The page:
When Alastair Cook arrives at The Ageas Bowl for his date with cricketing destiny this week he may well reflect that the venue for it could hardly be more appropriate.
Four years ago, in July 2014, Cook took to the same field against the same opponents carrying with him the same sort of pressure and under the same scrutiny as he will do when he walks out against India in the fourth Specsavers Test.
Back then, he was facing calls from critics and sympathisers alike to step down as England captain.
Now all the talk is about whether he should actually carry on playing for them at all.
And if he could choose one venue to inspire him to attempt to shut it all down again, this would surely be it.
Some of the stuff coming his way in the build-up to the third Test of India’s previous tour here was downright abusive, notably from the twitter accounts of those enraged by the sacking of Kevin Pietersen following England 5-0 Ashes whitewash, and their warped version of Cook’s role in it.
“Captain Weasel,” they bravely howled into their echo chambers while Cook did his best to persuade all and sundry it didn’t hurt.
But he also knew Piers Morgan and his chums were not the only ones expressing genuine doubt over whether he should carry on and some of the other voices belonged to judges whose opinions were actually worth listening to.
One by one, former captains Michael Atherton, Michael Vaughan, Alec Stewart, Pietersen himself (you don’t say?) and Geoffrey Boycott had all called for Cook to go, too.
They were less concerned with name-calling or score-settling and more worried that Cook had scored just 638 runs in 27 innings since he last made a century at an average of 23.62, only six fifties in that period and a highest score in the year to date of 28.
What was more, he had led England in 10 Tests without a win, including that relentlessly grim thumping Down Under, followed by defeat in the previous home series against Sri Lanka (their first in England) and his side were 1-0 down after the first two Tests against MS Dhoni’s side after defeat in the second at Lord’s the previous week, in which his terrible 22 in the second innings was pure torture for him and any of his backers who could still bear to watch.
In the circumstances Cook might have been forgiven for sticking India in after winning the toss, but what happened after he took the tougher option changed the story completely and he admits he will never forget it.
As Cook began his walk to the crease he was almost stopped in his tracks by a huge and spontaneous roar of support from the crowd.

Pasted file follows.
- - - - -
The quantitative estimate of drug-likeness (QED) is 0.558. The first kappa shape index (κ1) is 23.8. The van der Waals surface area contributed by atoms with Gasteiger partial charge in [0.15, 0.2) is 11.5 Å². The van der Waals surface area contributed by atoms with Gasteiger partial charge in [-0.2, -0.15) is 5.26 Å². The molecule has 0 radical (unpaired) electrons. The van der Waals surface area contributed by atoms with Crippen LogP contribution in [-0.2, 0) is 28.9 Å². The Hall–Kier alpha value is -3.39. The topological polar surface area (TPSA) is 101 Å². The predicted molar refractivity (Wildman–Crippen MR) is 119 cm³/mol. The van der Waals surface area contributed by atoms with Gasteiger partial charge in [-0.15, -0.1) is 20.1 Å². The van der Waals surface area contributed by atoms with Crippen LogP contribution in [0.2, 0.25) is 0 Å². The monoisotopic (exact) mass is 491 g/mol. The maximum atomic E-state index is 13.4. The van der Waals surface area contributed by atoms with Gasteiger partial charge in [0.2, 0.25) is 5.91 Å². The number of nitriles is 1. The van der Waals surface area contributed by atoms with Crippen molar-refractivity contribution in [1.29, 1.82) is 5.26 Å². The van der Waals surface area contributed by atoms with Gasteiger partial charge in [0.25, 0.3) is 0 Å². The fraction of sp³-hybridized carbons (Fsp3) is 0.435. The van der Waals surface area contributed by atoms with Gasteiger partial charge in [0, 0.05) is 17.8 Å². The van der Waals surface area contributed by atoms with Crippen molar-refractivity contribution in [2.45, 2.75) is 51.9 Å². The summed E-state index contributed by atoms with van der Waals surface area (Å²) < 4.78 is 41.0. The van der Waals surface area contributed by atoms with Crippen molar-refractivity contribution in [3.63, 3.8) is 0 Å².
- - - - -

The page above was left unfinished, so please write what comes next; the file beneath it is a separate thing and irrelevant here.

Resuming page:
When, after surviving a drop by Ravindra Jadeja at slip, he reached lunch unbeaten on 48, they were on their feet again cheering him back to the pavilion, and there they stayed for rather longer than usual when he reached his first half-century in ten attempts.
The groan when he fell five short of three figures could be heard in France.
As Cook admitted later, the events of that day persuaded him to continue a career as skipper which then featured England’s 2015 Ashes victory and their brilliant 2-1 win in South Africa the following winter.
Speaking after he finally quit the job 18 months ago, he recalled: “Personally, the reception I got at Southampton in 2014, when things were as tough as they got for me… that was a special moment. That kept me in the job.
“It showed that the general cricket public actually wanted me to carry on and that was very special.”
As for now, Cook knows that his future as an England player cannot hinge on sentiment, nor the blind support of the public, his teammates or his many fans.
And he will give very shirt shrift to the notion that, just because he has scored more runs, 12,225, more centuries, 32, and played more times, 159, than any other England cricketer, he has earned the right to choose when he has been to the well more than enough.
His successor, Joe Root, said all the right things in the aftermath of the loss at Trent Bridge, stressing that he still sees in him the passion required to keep going until next summer’s home Ashes.
According to Root: “You watch him apply himself in training and go about his practice on the morning of every game, the way he speaks on the field, the way he speaks to the batters around the group and offers his experience, he doesn’t look like someone who is thinking about jacking it in.”
Cook himself has never taken a single day as an England player or a single run for granted.
“You always doubt yourself, that’s a natural thing,” he says. “It doesn’t get any easier.
He knows that after 12 years at the top it is now all about the numbers.
At the moment, with just 269 runs in 14 knocks at 19.21 since his 244 not out in the Boxing Day Test at the MCG, they are not adding up, except, sadly, in the column of dropped catches which shows he currently has the worst success rate of any full-time slip fielder in Test cricket (30 per cent, followed, surprisingly by Ben Stokes).
But while Cook has been here or hereabouts before, never with quite so much at stake as in the upcoming Test match, except four years ago, when he took to the same field against the same opponents carrying with him the same sort of pressure and under the same scrutiny.
We wait so see whether the reaction of the crowd at The Ageas Bowl this week sounds like genuine support, or merely sympathy, whether it helps inspire him to carry on, or tells him and everyone else, that the time really has come for his brilliant career to end.
Either way, he couldn’t have chosen a more fitting place to find out.